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The Varsity endorses a Liberal minority government — with an NDP–Green…

IRIS DENG/THE VARSITY

Ahead of the 2015 federal election, our editorial board asked students to vote strategically for progressive candidates and kick Stephen Harper out of office. The Conservatives did not stand for students four years ago and certainly do not now.

From billions in tax cuts that would inevitably jeopardize programs and services that youth and vulnerable communities rely on; to inadequate action on the climate crisis; to tying postsecondary research grants to ‘free speech’ which we know in Ontario is a “dog whistle for far-right voters it is clear that we cannot afford another Conservative government. 

That being said, the Liberals have failed to live up to progressive expectations. They do not deserve a second majority mandate. 

Liberal leader Justin Trudeau broke his cornerstone promise on electoral reform. He broke ethical rules in the SNC-Lavalin scandal, and he expelled two women cabinet ministers from his caucus for publicly standing up against conduct. He nationalized a major oil pipeline despite Indigenous resistance. And he is challenging a Canadian Human Rights Tribunal ruling that calls for federal compensation to First Nations children who were separated from their families by child welfare services.

We should not have to settle for another Liberal or Conservative majority that governs with a blank cheque. While the two are in a close race for first place, fortunately, neither is projected to approximate the required 170 seats for a majority. Instead, we must embrace the increasingly likely outcome of a minority government this election. 

Under this hung Parliament scenario, a dominant party would have to solicit the confidence of one or more of the smaller parties in order to govern. Although minority governments are criticized for instability and gridlock, they provide an opportunity for true democracy: parties must compromise, collaborate, and build consensus. 

We should not have to settle for another Liberal or Conservative majority that governs with a blank cheque.

Ideal for youth who want positive reform is a Liberal minority government that partners with other forward-looking national parties — namely the New Democratic Party (NDP) and the Green Party. If the NDP and the Greens win enough seats to hold the balance of power in Parliament, they can hold the Liberal Party to account for its claim to progressivism and demand more action on key issues that youth care about. 

That could mean a bolder climate plan that does not contradictorily commit to oil pipelines, meaningful reconciliation with Indigenous peoples, electoral reform, and student debt relief. 

To make this a reality, we must vote strategically once again. Vote for the Liberals if you live in a Liberal-Conservative battleground riding. Vote for the NDP, Green, or a progressive Independent candidate if they have strong support in your riding, instead of the Liberal or Conservative. Reviewing comprehensive, riding-specific polls — such as the 338Canada project — can help you make your decision.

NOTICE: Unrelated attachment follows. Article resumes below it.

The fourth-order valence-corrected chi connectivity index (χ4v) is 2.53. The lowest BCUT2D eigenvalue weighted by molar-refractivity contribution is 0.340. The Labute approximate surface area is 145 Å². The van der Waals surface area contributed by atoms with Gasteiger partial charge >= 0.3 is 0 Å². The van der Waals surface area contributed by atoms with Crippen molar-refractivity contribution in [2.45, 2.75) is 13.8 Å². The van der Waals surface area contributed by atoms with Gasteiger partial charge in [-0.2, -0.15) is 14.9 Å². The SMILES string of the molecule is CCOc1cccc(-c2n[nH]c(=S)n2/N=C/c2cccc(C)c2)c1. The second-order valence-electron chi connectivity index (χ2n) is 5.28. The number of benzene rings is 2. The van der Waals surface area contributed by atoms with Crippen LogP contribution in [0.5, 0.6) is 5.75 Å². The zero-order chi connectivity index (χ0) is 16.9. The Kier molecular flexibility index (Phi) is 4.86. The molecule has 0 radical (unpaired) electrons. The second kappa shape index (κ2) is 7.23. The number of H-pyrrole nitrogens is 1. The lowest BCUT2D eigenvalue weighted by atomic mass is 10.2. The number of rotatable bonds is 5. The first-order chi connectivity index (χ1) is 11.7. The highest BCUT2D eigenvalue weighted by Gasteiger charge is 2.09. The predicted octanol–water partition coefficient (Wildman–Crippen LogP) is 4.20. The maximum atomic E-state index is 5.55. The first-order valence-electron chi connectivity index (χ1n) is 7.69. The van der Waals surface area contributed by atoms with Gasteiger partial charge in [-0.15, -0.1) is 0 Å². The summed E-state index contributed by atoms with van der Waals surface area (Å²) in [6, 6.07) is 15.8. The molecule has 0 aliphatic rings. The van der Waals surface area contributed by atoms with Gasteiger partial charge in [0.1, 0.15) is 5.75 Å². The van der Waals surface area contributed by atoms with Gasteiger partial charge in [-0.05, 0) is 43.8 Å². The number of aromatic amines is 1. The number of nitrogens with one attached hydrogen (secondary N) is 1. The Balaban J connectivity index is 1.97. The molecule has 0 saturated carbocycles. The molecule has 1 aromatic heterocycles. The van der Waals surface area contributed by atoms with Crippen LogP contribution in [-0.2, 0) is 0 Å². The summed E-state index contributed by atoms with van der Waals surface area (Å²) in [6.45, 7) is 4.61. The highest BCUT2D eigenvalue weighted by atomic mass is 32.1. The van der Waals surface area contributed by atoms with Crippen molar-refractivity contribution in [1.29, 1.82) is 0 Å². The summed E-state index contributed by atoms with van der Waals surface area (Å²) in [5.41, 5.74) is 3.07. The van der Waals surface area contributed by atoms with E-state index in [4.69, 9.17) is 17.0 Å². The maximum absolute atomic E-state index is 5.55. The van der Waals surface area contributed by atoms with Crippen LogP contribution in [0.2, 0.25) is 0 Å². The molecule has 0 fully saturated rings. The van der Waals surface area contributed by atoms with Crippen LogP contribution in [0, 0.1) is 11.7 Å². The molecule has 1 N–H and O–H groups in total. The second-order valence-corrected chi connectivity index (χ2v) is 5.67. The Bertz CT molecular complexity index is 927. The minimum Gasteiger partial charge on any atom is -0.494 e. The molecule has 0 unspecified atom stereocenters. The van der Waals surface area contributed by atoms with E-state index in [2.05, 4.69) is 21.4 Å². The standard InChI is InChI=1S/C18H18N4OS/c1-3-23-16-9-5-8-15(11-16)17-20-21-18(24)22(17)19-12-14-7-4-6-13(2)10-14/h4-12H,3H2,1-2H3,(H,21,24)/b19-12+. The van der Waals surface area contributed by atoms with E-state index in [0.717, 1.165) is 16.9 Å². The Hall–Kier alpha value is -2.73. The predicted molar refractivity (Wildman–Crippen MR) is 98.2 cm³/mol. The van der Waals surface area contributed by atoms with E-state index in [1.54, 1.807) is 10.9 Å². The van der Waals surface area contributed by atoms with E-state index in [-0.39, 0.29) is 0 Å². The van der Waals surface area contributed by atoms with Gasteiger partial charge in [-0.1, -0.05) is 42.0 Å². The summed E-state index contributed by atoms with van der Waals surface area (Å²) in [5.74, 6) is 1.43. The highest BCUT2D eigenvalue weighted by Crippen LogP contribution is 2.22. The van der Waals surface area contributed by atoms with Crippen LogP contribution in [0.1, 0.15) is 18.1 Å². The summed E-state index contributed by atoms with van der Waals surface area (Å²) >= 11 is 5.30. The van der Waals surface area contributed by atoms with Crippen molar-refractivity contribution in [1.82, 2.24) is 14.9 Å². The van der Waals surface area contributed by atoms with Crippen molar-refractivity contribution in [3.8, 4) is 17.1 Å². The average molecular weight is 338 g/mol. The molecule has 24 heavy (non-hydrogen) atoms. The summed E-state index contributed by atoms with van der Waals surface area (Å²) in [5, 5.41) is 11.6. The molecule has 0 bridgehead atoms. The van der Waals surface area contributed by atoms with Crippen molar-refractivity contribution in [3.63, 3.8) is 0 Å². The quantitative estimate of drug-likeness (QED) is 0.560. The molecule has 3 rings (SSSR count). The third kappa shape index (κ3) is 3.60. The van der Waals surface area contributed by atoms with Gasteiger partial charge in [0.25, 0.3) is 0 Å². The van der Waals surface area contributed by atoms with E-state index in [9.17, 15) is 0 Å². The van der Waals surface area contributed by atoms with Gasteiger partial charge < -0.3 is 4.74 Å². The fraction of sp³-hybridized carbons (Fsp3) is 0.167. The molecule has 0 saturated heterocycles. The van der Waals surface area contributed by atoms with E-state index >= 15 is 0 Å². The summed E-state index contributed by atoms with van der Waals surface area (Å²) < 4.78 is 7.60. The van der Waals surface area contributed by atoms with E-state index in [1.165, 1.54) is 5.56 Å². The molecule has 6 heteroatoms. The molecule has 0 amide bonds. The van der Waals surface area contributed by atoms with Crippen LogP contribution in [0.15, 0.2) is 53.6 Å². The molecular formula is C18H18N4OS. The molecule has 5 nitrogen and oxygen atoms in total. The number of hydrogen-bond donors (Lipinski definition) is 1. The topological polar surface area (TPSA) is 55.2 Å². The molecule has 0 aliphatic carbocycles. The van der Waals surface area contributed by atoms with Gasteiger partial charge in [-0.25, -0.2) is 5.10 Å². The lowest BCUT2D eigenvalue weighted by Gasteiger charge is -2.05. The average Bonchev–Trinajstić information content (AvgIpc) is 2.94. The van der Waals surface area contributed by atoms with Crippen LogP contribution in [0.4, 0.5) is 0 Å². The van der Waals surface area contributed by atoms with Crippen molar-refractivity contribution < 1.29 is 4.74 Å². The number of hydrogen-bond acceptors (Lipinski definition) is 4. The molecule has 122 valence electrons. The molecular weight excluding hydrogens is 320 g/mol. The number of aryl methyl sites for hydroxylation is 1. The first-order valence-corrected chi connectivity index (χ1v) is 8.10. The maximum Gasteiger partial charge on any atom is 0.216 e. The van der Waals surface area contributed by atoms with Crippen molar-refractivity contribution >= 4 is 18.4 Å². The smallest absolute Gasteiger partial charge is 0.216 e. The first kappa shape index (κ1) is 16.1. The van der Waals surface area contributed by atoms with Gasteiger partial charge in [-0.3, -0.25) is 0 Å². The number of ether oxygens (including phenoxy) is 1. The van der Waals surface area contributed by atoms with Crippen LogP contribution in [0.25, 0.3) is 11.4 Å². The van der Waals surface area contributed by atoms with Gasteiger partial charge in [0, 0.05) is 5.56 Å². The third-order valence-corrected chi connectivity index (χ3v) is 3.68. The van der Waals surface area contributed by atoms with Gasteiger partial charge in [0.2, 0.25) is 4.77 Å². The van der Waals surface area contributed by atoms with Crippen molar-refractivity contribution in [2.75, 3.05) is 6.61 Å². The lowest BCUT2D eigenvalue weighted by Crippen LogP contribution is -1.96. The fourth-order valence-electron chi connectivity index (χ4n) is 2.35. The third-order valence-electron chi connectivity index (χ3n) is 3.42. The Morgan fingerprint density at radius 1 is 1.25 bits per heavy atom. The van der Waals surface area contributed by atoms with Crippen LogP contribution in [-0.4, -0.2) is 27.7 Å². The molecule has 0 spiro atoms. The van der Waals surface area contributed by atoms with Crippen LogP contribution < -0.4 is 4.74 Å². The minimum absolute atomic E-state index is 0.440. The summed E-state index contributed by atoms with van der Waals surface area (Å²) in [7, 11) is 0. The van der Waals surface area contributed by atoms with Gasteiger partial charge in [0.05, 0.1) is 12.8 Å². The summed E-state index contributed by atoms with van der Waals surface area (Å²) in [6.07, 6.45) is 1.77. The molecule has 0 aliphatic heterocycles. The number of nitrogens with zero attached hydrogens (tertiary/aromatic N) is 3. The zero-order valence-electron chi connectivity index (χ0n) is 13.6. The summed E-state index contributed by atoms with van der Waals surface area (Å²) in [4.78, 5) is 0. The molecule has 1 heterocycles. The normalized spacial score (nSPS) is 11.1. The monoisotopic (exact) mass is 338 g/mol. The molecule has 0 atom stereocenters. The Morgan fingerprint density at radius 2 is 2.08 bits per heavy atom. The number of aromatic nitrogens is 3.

Youth have more power than ever this election. For the first time, voters aged 18–38 will constitute the largest voting demographic — so let’s make the most of it. Below, you can find our review of six key issues that matter to youth voters. We hope it will convince you to make a progressive choice on October 21.

Education

The cost of education is the one topic that concerns all students. An ideal education platform would ease financial burdens, especially through free tuition and student debt forgiveness. 

Parties should especially dedicate resources toward Indigenous students, who have historically seen lower educational attainment due to the many institutionalized barriers set against them.

The party that comes closest to this ideal are the Greens, who have promised to tackle all of the above. It has committed to abolishing tuition, forgiving existing federal student debt, and increasing support for Indigenous students.

The NDP promises to eliminate federal interest on student loans while working toward free tuition by capping and reducing costs in conjunction with the provinces and territories.

Instead of lowering tuition, the Liberals and Conservatives opt to use band-aid solutions, such as increasing grants and support for the Registered Education Savings Plan, respectively. While helpful, neither plans would tackle the root issue of rising costs.

Ultimately, only the Greens and NDP are addressing the rising costs of education with plans to lower overall cost and provide real relief for students.

Climate crisis

The climate crisis is our generation’s greatest challenge. In order to bring us closer to a sustainable future, we must take immediate and bold action to reduce carbon emissions in line with Canada’s Paris Accord targets. 

Given their loyalty to oil and gas development, the Conservatives naturally lack any real climate plan. They oppose the Liberals’ federal carbon tax, even though it is a centrist, market-based strategy that mainstream economists claim is an effective strategy to reduce emissions. 

However, both parties agree on building the controversial Trans Mountain Pipeline expansion (TMX). This will only amplify Canada’s emissions problem and delay the necessary transition away from fossil fuels. 

The NDP and the Greens intend to do more to tackle emissions. Both oppose the TMX and support stronger versions of the carbon tax.